ALLIED ADVANCES IN THE WEST Since the autumn of 1943, the Allies had been planning a cross-channel invasion of France from Britain. A series of Allied deceptions managed to trick the Germans into believing that the invasion would come on the flat plains of northern France. Instead, the Allies, under the direction of the American general Dwight D. Eisenhower (1890-1969), landed five assault divisions on the Normandy beaches on June 6 in history’s greatest amphibious invasion. Three airborne divisions were also sent to secure the flanks of the areas where the troops went ashore. Putting 150,000 troops ashore in one day required the support of more than 7,000 naval ships. An initially indecisive German response enabled the Allied forces to establish a beachhead. Within three months, they had landed 2 million men and a half-million vehicles that pushed inland and broke through the German defensive lines.

After the breakout, Allied troops moved south and east and liberated Paris by the end of August. Supply problems as well as a last-minute, desperate (and unsuccessful) offensive by German troops in the Battle of the Bulge slowed the Allied advance. Nevertheless, by March 1945, Allied armies had crossed the Rhine River and advanced further into Germany. At the end of April, Allied forces in northern Germany moved toward the Elbe River, where they finally linked up with the Soviets.

SOVIET OFFENSIVE IN THE EAST The Soviets had come a long way since the Battle of Stalingrad in 1943. In the summer of 1943, Hitler’s generals had urged him to build an “east wall” based on river barriers to halt the Soviets. Instead, Hitler gambled on using newly developed heavy tanks to take the offensive, but the Soviets soundly defeated the German forces at the Battle of Kursk (KOORSK) July 5-12), the greatest tank battle of World War II. The Germans lost eighteen of their best panzer divisions. Soviet forces now began a relentless advance westward. The Soviets had reoccupied Ukraine by the end of 1943 and lifted the siege of Leningrad and moved into the Baltic states by the beginning of 1944. Advancing along a northern front, Soviet troops occupied Warsaw in January 1945 and entered Berlin in April. Meanwhile, Soviet troops swept along a southern front through Hungary, Romania, and Bulgaria.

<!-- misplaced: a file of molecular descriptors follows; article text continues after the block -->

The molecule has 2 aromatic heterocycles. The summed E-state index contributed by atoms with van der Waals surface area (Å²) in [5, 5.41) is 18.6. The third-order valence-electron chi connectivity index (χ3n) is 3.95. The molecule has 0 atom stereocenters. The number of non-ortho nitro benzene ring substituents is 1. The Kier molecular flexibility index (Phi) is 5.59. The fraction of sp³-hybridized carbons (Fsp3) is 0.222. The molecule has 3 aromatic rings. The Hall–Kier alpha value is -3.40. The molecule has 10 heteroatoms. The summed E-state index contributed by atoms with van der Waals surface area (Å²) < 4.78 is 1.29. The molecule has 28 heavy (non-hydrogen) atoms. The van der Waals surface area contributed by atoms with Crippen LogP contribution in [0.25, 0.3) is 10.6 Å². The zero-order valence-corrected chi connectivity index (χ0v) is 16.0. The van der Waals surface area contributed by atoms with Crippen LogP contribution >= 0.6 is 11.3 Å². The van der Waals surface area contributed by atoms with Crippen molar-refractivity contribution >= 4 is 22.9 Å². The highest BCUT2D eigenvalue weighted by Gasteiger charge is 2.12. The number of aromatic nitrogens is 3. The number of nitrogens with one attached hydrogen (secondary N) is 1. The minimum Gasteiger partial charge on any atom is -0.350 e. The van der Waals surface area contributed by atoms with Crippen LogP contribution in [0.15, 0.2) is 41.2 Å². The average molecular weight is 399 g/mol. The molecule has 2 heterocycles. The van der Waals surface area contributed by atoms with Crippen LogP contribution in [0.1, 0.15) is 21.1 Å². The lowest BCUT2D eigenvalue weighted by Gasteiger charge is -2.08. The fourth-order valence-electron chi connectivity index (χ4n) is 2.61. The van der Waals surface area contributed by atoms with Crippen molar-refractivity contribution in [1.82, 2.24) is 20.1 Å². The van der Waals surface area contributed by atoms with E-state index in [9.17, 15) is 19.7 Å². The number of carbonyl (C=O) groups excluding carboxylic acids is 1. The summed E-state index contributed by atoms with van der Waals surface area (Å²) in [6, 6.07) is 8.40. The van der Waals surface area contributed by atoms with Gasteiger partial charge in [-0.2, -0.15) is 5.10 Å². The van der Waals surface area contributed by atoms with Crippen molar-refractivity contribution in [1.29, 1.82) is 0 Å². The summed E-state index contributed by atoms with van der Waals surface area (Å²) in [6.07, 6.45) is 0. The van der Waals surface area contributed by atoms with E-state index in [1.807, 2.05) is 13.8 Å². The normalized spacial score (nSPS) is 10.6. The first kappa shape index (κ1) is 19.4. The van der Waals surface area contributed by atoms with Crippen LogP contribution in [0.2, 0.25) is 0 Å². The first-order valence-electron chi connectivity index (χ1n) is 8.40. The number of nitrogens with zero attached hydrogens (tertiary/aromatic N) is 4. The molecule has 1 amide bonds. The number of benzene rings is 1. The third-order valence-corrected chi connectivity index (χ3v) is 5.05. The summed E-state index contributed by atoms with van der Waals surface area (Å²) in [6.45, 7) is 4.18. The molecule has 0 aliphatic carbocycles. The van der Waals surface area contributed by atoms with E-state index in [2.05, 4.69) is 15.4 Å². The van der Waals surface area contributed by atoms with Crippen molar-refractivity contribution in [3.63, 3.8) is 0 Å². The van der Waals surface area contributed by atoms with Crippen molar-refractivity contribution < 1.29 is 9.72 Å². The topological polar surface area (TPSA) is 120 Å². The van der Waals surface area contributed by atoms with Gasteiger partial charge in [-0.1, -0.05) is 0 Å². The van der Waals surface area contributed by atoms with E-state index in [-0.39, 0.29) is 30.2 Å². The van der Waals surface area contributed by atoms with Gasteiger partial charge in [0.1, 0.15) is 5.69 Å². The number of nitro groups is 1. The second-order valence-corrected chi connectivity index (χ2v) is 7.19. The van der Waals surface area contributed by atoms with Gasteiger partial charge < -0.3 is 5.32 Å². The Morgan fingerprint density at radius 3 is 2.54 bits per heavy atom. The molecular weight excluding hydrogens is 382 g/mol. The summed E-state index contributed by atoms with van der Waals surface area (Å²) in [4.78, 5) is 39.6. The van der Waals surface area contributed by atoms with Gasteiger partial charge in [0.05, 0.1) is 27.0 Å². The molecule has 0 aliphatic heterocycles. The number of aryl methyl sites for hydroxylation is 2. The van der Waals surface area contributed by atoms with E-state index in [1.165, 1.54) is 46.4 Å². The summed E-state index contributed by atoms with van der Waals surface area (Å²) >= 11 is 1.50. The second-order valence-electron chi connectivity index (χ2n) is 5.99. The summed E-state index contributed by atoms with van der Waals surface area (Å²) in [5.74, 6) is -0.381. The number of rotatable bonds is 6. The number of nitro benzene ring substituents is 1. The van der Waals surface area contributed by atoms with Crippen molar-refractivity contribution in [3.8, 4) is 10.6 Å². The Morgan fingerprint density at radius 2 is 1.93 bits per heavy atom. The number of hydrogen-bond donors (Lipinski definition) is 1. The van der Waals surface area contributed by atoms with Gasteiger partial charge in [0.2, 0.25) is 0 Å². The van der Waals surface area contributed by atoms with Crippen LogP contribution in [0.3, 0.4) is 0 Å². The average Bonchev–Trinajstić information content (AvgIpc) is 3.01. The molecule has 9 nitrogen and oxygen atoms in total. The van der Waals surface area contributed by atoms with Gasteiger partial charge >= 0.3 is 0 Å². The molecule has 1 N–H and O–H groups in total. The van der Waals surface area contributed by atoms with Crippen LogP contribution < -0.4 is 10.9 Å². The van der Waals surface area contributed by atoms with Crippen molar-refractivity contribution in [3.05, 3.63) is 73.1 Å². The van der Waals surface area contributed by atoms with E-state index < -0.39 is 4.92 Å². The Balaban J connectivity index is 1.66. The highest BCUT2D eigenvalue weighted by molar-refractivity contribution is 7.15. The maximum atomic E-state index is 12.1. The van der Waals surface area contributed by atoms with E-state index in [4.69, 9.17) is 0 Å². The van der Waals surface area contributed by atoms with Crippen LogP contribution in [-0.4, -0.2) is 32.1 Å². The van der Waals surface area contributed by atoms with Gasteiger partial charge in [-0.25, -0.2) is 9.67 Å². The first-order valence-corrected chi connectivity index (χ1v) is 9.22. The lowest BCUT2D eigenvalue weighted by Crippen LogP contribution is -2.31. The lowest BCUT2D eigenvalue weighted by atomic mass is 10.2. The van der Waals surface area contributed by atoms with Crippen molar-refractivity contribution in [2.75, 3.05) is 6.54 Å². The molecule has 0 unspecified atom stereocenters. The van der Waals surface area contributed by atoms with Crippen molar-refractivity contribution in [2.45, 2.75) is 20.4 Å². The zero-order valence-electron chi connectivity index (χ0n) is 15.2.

In January 1945, Adolf Hitler had moved into a bunker 55 feet under Berlin to direct the final stages of the war. Hitler continued to arrange his armies on worn-out battle maps as if it still made a difference. In his final political testament, Hitler, consistent to the end in his rabid anti-Semitism, blamed the Jews for the war: “Above all I charge the leaders of the nation and those under them to scrupulous observance of the laws of race and to merciless opposition to the universal poisoner of all peoples, international Jewry.”8 Hitler committed suicide on April 30, two days after Mussolini had been shot by partisan Italian forces. On May 7, German commanders surrendered. The war in Europe was over.

DEFEAT OF JAPAN The war in Asia continued. Beginning in 1943, American forces had gone on the offensive and advanced their way, slowly at times, across the Pacific. American forces took an increasing toll of enemy resources, especially at sea and in the air. When President Harry Truman (Roosevelt had died on April 12, 1945) and his advisers became convinced that American troops might suffer heavy casualties in the invasion of the Japanese homeland, they made the decision to drop the newly developed atomic bomb on Hiroshima (hee-roh-SHEE-muh) and Nagasaki (nahgah-SAH-kee). The Japanese surrendered unconditionally on August 14. World War II was finally over.

Next Reading: 27-4 The New Order